Not sure what you mean exactly by early modern era, but whatever the cut-off, until the late 20th century players made many moves in consideration of there being no komi, so they may not have been making this shape gratuitously.

More important, this shape is nowhere near as rare as you seem to think today. Taking a generous space, with a third-line two-space extension centred inside an otherwise empty 10x5 rectangle of points based on the sides (to attenuate the charge of provocation from nearby stones), roughly 80% of well over 1,000 games in the GoGoD database that have this pattern can be classed as modern, taking as an arbitrary cut-off point the advent of Go Seigen.


Thanks, John. :) I was talking specifically about the 3-8, 3-11 base, while you seem to be talking about bases on the side in general. I could still be mistaken about its incidence, however.

It shows up with setup stones in exchanges such as this.

Click Here To Show Diagram Code
[go]$$Bc
$$ ---------------------------------------
$$ | . . . . . . . . . . . . . . . . . . . |
$$ | . . . . . . . . . . . . . . . . . . . |
$$ | . . . . . . 2 . 1 . . 3 . . . . . . . |
$$ | . . . O . . . . . , . . . . . X . . . |
$$ | . . . . . . . . . . . . . . . . . . . |
$$ | . . . . . . . . . . . . . . . . . . . |[/go]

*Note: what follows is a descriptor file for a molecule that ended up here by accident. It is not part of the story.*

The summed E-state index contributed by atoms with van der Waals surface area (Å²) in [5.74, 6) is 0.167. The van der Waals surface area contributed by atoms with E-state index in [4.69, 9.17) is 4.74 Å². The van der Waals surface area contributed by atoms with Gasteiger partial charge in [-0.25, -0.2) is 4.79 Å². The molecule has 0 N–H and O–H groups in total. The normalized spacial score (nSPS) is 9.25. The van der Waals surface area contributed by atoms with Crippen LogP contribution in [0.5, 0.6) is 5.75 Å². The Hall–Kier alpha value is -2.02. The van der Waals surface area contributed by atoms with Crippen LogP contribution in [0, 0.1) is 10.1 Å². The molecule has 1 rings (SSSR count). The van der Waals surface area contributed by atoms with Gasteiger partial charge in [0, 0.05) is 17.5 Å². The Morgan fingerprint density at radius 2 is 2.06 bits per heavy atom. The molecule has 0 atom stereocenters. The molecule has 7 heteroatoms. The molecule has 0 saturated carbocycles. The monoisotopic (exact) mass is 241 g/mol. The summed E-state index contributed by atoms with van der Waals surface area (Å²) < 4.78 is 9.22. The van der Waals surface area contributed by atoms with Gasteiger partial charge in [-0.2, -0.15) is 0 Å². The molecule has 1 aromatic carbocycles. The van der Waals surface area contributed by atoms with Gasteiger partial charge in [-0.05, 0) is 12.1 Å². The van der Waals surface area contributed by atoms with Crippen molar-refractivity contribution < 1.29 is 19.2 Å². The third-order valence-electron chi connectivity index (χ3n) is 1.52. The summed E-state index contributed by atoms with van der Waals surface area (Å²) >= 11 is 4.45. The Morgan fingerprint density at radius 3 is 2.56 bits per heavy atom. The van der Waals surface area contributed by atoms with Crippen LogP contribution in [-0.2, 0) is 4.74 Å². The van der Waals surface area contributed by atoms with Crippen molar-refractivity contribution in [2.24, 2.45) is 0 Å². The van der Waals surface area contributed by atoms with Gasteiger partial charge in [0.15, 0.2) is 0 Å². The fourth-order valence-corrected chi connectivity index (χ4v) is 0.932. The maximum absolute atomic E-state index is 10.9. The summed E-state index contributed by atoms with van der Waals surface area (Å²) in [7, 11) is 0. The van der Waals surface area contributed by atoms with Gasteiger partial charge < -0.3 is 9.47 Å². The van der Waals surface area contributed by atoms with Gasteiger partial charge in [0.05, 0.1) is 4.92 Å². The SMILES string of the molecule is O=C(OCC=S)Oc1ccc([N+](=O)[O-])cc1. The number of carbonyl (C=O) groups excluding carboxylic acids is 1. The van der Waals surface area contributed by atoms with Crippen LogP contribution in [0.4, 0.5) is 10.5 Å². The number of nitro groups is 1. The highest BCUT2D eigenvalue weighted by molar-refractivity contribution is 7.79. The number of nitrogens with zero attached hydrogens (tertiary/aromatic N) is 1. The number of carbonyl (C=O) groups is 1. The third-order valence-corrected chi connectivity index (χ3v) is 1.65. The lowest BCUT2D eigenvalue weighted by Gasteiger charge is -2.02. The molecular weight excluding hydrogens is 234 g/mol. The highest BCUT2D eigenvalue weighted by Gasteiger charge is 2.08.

I think that this sequence would be quite rare these days. :)

Edit: In fact, given that the idea of a base is fundamental opening knowledge, it would be surprising if they were not common. :)

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 Post subject: Re: This 'n' that
Post #263 Posted: Mon Oct 31, 2016 7:21 pm 
Gosei

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Bill, that precise shape only occurs 11 times, all Chinese, all very ancient, and at a time when group tax still applied. The importance of connectivity therefore might have been more important than its value as a base.

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 Post subject: Re: This 'n' that
Post #264 Posted: Mon Oct 31, 2016 8:35 pm 
Judan

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John Fairbairn wrote:
Bill, that precise shape only occurs 11 times, all Chinese, all very ancient, and at a time when group tax still applied. The importance of connectivity therefore might have been more important than its value as a base.


Thanks, John. :) Good point about the group tax.

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 Post subject: Re: This 'n' that
Post #265 Posted: Mon Oct 31, 2016 9:21 pm 
Judan

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In another game the 3-8, 3-11 base occurs twice: The famous "Four Immortal meet in Chengdu" game, dated 1094. :)

Click Here To Show Diagram Code
[go]$$Bc Wedge
$$ ---------------------------------------
$$ | . . . . . . . . . . . . . . . . . . . |
$$ | . . . . . . . . . . . . . . . . . . . |
$$ | . . . . . . . . . . . . . . . . . . . |
$$ | . . . X . . . . . , . . . . . O . . . |
$$ | . . . . . . . . . . . . . . . . . . . |
$$ | . . . . . . . . . . . . . . . . . . . |